“There is no defense against hypersonic. You’re not going to defend against it. Those things are going so fast, you’re not going to get it.”
— Chairman of the US Joint Chiefs, Gen. Mark Milley
It travels at Mach 6, creates a chemical explosion over a major city and generates an electromagnetic pulse that instantaneously fries communication and power lines — essentially crippling the populace, within seconds.
While electromagnetic pulse (EMP) weapons are not new, they are destructive and effective — and that is what Chinese military scientists are counting on.
According to the team of researchers at the China Academy of Launch Vehicle Technology in Beijing, the new missile, which has a range of 3,000 kilometres at six times the speed of sound (an estimated 25-minute flight), would stay within the earth’s atmosphere to dodge space-based early warning systems, UK’s The Sun reported.
Once over the target area (at an altitude not disclosed), a chemical explosion is triggered that would compress an electrically charged magnet known as a “flux compression generator.”
This would convert the shock energy to short but extremely powerful EMPs.
Engineering scientist Sun Zheng and his co-researchers, boasted in a domestic journal called Tactical Missile Technology, state: “It can release 95 percent of the energy in just 10 seconds, suitable for instantaneous discharge to cause electromagnetic pulse damage.
“This would cause the effective burnout of key electronic devices in the target information network within a range of 2 kilometers.
“The active stealth electromagnetic pulse weapon based on energy regeneration conforms to the current development trend of rapid warfare, strong confrontation, and full-dimensional information damage.”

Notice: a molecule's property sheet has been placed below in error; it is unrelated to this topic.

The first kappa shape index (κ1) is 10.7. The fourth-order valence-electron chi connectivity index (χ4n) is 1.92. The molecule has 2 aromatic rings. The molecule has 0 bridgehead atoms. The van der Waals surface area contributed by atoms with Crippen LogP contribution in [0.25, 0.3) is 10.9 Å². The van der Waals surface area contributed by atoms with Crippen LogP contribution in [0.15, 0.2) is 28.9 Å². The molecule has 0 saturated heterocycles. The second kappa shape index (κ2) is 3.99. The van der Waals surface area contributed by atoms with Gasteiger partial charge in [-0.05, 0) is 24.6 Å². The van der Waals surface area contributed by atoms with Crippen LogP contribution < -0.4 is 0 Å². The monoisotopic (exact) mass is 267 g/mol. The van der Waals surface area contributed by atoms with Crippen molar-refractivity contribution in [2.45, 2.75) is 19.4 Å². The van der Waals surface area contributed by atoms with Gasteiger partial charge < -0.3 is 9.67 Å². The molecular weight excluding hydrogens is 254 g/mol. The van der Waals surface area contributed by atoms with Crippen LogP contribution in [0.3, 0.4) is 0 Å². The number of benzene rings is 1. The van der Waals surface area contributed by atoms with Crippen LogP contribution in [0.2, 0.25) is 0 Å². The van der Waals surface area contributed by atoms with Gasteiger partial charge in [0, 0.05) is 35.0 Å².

The researchers also noted that compared to other non-nuclear EMP bombs, there would be no batteries in this weapon. In place of the dry cells, super-capacitors will be used.
According to LiveScience.com, an EMP is a massive burst of electromagnetic energy that can occur naturally or be generated deliberately. This energy, by the way, passes harmlessly through humans.
Such a magnetic field causes electrons in nearby wires to move, thereby inducing damaging power surges in any electronics within range.
While many experts don’t think EMPs pose a big threat, some people argue that these types of weapons could be used to cause widespread disruption to electricity-dependent societies.
“You can use a single weapon to collapse the entire North American power grid,” said defense analyst Peter Pry, who served on the Congressional EMP Commission, which was set up to assess the threat of EMP attacks but shut down in 2017.
“Once the electric grid goes down, everything would collapse,” Pry told Live Science. “Everything depends on electricity: telecommunications, transportation, even water.”
Of course, as Dr. Strangelove might say, a major advantage of their new weapon is that the enemy would not know it was on the way. Or would they?
As it speeds through the air at hypervelocity, air molecules are ionized by the heat and form a thin layer of plasma over the missile surface which effectively acts as a cloak that can absorb radar signals … but not all.
Pry said it would be within the capabilities of many militaries, or even terrorist groups, to build an EMP weapon.
“We’ve arrived at a place where a single individual can topple the technological pillars of civilization for a major metropolitan area all by himself armed with some device like this,” he said.
Chairman of the Joint Chiefs, Gen. Mark Milley, overhyped the capabilities of China and Russia’s Mach-five missiles during his March 4, 2020 testimony before the US Senate Armed Services Committee.